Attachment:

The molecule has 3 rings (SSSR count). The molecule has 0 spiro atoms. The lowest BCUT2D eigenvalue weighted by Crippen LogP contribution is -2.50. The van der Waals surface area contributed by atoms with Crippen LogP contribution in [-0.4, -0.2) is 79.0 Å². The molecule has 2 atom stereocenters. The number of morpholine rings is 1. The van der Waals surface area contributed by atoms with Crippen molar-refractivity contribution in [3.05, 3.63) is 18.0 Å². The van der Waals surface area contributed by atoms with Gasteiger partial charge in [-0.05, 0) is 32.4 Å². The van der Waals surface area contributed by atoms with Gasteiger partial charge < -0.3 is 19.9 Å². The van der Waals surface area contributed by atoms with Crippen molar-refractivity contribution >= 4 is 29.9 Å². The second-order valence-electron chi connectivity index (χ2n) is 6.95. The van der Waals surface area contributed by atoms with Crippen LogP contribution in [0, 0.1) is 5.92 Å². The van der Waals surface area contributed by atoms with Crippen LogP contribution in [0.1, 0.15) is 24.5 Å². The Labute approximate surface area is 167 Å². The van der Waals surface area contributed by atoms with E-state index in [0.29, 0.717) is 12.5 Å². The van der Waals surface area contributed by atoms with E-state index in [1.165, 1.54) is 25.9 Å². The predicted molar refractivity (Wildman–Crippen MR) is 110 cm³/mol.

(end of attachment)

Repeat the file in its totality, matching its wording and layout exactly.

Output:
The molecule has 3 rings (SSSR count). The molecule has 0 spiro atoms. The lowest BCUT2D eigenvalue weighted by Crippen LogP contribution is -2.50. The van der Waals surface area contributed by atoms with Crippen LogP contribution in [-0.4, -0.2) is 79.0 Å². The molecule has 2 atom stereocenters. The number of morpholine rings is 1. The van der Waals surface area contributed by atoms with Crippen molar-refractivity contribution in [3.05, 3.63) is 18.0 Å². The van der Waals surface area contributed by atoms with Gasteiger partial charge in [-0.05, 0) is 32.4 Å². The van der Waals surface area contributed by atoms with Gasteiger partial charge < -0.3 is 19.9 Å². The van der Waals surface area contributed by atoms with Crippen molar-refractivity contribution >= 4 is 29.9 Å². The second-order valence-electron chi connectivity index (χ2n) is 6.95. The van der Waals surface area contributed by atoms with Crippen LogP contribution in [0, 0.1) is 5.92 Å². The van der Waals surface area contributed by atoms with Crippen LogP contribution in [0.1, 0.15) is 24.5 Å². The Labute approximate surface area is 167 Å². The van der Waals surface area contributed by atoms with E-state index in [0.29, 0.717) is 12.5 Å². The van der Waals surface area contributed by atoms with E-state index in [1.165, 1.54) is 25.9 Å². The predicted molar refractivity (Wildman–Crippen MR) is 110 cm³/mol.